UT researchers develop smart stormwater basin to prevent flooding, protect water quality

Rylie Lillibridge, Senior News Reporter

UT researchers carried out a model-based study published in March that will help develop smart stormwater infrastructure designed to prevent flooding and protect water from contamination.

“You’ve probably seen stormwater infrastructure every day,” study author Matt Bartos said. “You probably see it on your commute to school or to work. … You’ll see large ponds, basins (or) … canals running along the roads. … Stormwater infrastructure is everywhere.” 

Bartos, an assistant professor of civil engineering, said stormwater infrastructure serves two purposes: flood control and water quality. Infrastructure such as detention basins are designed to store extra stormwater, while inlets and channels allow water to flow out of an area. Stormwater infrastructure also keeps natural water bodies clean by providing a place for contaminants to settle outside of the stormwater. However, Bartos said these two functions can conflict with one another.

“For flood control, typically you want to get water out of sensitive areas as fast as possible, which means trying to convey it rapidly away from urban areas,” Bartos said. “With water treatment, you want to generally keep the stormwater in place, so you want to allow it time for the contaminants to settle out. You also want to prevent erosion occurring downstream.”

Bartos said designing storm water systems with real-time controls could help balance the competing needs of their infrastructure.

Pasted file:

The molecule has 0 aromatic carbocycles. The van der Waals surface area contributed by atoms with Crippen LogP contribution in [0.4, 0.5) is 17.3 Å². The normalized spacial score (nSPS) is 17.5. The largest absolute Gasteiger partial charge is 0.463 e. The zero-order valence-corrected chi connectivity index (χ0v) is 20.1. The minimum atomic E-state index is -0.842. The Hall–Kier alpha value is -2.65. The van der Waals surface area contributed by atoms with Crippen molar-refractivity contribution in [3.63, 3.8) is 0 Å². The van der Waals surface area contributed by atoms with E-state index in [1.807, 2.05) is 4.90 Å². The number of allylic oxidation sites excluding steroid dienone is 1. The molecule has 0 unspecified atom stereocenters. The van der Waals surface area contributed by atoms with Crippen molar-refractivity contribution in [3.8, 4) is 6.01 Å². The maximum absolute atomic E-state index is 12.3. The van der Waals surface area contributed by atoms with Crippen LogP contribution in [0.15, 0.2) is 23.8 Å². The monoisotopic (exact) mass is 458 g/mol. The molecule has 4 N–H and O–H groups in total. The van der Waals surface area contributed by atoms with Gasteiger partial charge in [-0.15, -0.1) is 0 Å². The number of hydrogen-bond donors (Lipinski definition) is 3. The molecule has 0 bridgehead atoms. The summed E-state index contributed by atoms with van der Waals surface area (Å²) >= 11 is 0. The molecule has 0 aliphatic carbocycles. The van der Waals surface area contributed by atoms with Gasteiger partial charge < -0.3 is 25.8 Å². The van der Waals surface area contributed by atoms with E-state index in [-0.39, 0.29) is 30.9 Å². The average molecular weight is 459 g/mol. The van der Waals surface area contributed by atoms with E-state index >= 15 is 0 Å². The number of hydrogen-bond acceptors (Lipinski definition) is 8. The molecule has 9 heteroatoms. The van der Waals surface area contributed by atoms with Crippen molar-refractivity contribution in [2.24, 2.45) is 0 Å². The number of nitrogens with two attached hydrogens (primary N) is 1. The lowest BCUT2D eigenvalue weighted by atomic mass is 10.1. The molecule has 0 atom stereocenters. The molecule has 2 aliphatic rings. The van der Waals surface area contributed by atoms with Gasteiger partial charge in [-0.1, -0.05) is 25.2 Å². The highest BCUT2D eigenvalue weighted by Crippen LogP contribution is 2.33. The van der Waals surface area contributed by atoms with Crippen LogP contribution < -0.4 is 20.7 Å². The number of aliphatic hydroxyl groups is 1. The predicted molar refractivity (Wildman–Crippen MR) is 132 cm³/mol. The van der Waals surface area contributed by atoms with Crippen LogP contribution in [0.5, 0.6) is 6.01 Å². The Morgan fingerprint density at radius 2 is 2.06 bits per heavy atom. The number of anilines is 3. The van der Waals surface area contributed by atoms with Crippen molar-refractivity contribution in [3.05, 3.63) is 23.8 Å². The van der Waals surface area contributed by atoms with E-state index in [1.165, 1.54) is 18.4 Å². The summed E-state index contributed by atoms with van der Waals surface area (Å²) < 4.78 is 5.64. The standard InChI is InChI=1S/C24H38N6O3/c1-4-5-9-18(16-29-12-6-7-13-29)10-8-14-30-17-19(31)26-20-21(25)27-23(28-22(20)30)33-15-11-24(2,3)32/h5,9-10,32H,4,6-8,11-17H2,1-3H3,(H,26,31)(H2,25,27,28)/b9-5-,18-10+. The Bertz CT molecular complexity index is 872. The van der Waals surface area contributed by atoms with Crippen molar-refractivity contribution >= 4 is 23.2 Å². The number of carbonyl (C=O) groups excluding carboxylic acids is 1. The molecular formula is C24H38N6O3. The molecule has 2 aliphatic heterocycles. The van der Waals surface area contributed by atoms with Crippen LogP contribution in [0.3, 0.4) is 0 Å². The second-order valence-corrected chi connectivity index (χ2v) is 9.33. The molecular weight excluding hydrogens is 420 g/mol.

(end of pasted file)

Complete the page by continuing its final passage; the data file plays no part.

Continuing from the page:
“Rather than designing a static stormwater basin like we’ve done for many years now, we’re finding that you can actually get better performance by installing controllable elements, actuators, that can actually control the flow of water in real time,” Bartos said. 

The proposed solution, smart stormwater basins, would measure factors such as the depth of water in the basin, how cloudy the water is and the forecast for future precipitation in the area, according to Bartos. Current versions of smart stormwater infrastructure operate on an individual scale, but models that operate as a system are being developed.

“It offers a lot of opportunity to treat your drainage facilities as a system that’s all connected and integrated,” said Michael Barrett, research professor at the Center for Water and the Environment. “Anytime you can network things, you can make it more efficient and make and get better capacity to control the stormwater in this case.”

Bartos said developments in stormwater infrastructure technology are needed as climate change and increasing urbanization worsen the effects of storms.

“Climate change is creating more intense convective storm events that cause more runoff,” Bartos said. “(And) urbanization increases the impervious area in cities, so that also causes more water to run off when storm events occur. Real-time control can help with both flood control and water treatment.”

Bartos said the future of the research includes looking into ways to control contaminants other than sediment as well as working up to system-scale control.

Barrett said there have been major advances in the technology over the course of the last decade.

“We’re seeing gradual increases in sophistication, the ability to communicate in real time and (the ability) to modify the behavior of these facilities in a way to be more protective of the environment,” Barrett said.